Mary then moves to 1980 and summarizes Deming’s System of Profound Knowledge:
1. Appreciation for the system. Look at the whole thing, suppliers, producers, and customer.
2. Knowledge of variation: common cause variation vs. special cause variation. Most variations are common cause and have more than 1 cause: picking out one and pretending it’s the cause is nonsense. Have to look at the whole system. Change the system instead of blaming individual workers.
3. Theory of knowledge: Hypothesis, experiment, learn, incorporate knowledge. Do a couple of experiment, use data, then see if it works and make it a system in your company
4. Psychology – numbers are nice, but do not use it to motivate people. Instead use skill, pride, expertise, confidence and cooperation.
Next Mary discusses respecting people and gives the example of three stone cutters that are asked what are you building. The 1st says ‘I’m cutting stones’, the 2nd says ‘I’m earning a living’, and the 3rd says ‘I’m building a cathedral’ as he envisions the whole process and the end result of his work. Mary explains her litmus test to see if we have cathedral builders: If a worker is annoyed by the job does the worker complain (stone cutters), ignore (earning a living) or fix (cathedral builders)? She recommends moving responsibility and decision making to the lowest possible level.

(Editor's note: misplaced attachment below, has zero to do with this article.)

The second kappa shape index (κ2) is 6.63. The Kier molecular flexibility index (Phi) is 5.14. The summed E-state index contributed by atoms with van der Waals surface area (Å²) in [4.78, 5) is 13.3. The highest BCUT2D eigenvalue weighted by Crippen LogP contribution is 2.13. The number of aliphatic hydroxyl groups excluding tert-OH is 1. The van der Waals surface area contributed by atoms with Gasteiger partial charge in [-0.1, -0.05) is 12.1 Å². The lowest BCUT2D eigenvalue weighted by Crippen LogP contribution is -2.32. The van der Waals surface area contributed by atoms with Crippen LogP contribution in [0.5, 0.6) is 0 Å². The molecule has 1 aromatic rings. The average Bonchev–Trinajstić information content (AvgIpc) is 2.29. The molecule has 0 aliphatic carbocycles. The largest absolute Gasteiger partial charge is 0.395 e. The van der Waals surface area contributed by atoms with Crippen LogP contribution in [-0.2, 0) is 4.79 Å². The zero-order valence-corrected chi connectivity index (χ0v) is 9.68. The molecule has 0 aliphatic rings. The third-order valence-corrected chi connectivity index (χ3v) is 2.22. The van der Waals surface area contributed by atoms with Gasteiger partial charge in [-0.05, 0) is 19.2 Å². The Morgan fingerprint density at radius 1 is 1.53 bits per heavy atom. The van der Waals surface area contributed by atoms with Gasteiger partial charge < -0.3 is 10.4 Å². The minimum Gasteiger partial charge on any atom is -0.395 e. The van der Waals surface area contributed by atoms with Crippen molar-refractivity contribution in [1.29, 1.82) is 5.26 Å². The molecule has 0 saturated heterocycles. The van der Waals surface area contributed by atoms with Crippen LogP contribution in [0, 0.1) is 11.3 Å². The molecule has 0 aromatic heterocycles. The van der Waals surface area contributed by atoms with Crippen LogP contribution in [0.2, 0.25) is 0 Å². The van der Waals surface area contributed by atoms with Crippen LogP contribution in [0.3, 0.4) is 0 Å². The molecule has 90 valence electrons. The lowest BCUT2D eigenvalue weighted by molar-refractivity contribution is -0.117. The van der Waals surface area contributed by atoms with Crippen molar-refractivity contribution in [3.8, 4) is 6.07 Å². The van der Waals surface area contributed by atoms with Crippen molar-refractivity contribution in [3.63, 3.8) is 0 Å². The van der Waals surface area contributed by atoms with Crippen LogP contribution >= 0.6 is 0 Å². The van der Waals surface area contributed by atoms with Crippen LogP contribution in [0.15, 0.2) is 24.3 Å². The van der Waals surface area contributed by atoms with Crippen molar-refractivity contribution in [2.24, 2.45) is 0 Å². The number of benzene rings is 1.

Mary then discusses the chart of leadership from the Toyota Way book by Jeffery Liker. The chart contains 4 quadrants:
1. Bureaucratic managers: follow rules
2. Task managers: here is what to do and how to do it
3. Group facilitators: you are empowered. (they do not know how to do the work).
4. Builder of learning organizations: Here is our purpose and direction, I will guide and coach
Toyota leaders fall in the 4th quadrant and know how to do the work they supervise and push the decision down. They guide and coach.
Next Mary covers John Shook and his 3 models of leadership
1. Dictator model: Do it my way
2. Empowerment: Do it your way
3. Lean: Follow me and lets figure this out together
A leader’s job at Toyota is to be a teacher. The leader should know how to do the job. If not they should surround themselves with job experts that can do the teaching. They should get each person to take initiative, to solve problems and to improve their job. They should ensure that each person’s job is aligned to provide value for the customer and prosperity for the company. Make sure people are in the right job.